DS: For me, I put a song on tape for Bill Condon, the Beast song from the Broadway musical which we ended up not using in the movie, because the Beast doesn’t sing in the animated film, of course. Fortunately he liked.
Q: What was it like seeing yourselves in full costume the first time?
EW: It was kind of amazing. I think because it’s a fairytale; I play kind of an archetype, really. She’s more of a symbol, kind of the way that I got into character and I sort of started to feel like I was understanding her really well, through her costume. It was like working on putting together the boots that she wore and she had kind of these slightly scruffy socks, she had the bloomers underneath her skirt which meant that she could swing her leg over a horse. And creating the kind of tool belt that she has on for when she’s inventing things, and it will carry her books and, all these little details. She actually has a ring on this finger which I wear from my mom, and all these tiny things. I really felt like I was starting to get to know her, so her costume was really important for me, actually. It was, like, the way in.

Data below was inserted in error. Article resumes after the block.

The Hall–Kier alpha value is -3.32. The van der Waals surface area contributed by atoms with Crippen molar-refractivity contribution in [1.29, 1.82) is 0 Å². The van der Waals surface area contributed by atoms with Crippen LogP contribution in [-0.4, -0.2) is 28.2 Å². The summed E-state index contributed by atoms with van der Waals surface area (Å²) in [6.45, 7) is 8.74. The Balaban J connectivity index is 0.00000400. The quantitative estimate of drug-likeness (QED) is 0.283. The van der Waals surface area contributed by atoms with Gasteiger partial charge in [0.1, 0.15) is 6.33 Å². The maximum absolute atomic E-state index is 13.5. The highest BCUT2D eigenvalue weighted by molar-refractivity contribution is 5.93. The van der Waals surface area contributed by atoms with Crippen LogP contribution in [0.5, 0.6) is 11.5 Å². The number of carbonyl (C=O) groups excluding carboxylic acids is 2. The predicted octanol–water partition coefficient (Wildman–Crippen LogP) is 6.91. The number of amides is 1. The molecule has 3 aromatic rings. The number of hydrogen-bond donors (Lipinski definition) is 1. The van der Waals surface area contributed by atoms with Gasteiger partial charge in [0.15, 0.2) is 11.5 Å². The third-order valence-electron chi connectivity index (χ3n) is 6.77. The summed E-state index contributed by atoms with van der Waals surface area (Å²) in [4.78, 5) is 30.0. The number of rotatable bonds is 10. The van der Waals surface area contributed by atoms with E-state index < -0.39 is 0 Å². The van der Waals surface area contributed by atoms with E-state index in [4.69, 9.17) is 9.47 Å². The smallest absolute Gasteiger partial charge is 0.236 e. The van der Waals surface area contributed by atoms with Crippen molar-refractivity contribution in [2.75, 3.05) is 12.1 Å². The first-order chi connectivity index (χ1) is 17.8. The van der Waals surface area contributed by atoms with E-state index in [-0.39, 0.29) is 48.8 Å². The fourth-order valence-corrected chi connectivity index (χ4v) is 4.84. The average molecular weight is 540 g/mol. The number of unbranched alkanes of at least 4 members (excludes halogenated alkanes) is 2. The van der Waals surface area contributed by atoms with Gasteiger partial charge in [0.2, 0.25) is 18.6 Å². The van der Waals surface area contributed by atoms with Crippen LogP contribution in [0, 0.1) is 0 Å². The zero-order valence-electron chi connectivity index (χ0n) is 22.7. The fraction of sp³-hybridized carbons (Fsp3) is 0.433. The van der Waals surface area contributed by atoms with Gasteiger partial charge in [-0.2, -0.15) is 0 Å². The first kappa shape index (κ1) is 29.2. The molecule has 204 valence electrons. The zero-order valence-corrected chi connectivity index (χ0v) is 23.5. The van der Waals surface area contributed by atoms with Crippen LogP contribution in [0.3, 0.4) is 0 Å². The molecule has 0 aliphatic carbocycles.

DS: You look stunning.
DS: I didn’t really have a costume. Well, I did have a costume. The made costumes for the Beast. They were really giant coats that he wore, and this massive shredded cloak, but I never actually got to put it on. I spent the whole time, as the Beast, in a forty pound muscle suit on stilts covered in gray lycra. So I looked pretty odd, but nothing like the Beast that you see in the movie.
Q: In which ways were you able to shape the character of Belle to help continue the empowerment of future generations that will be seeing this film, both young and impressionable?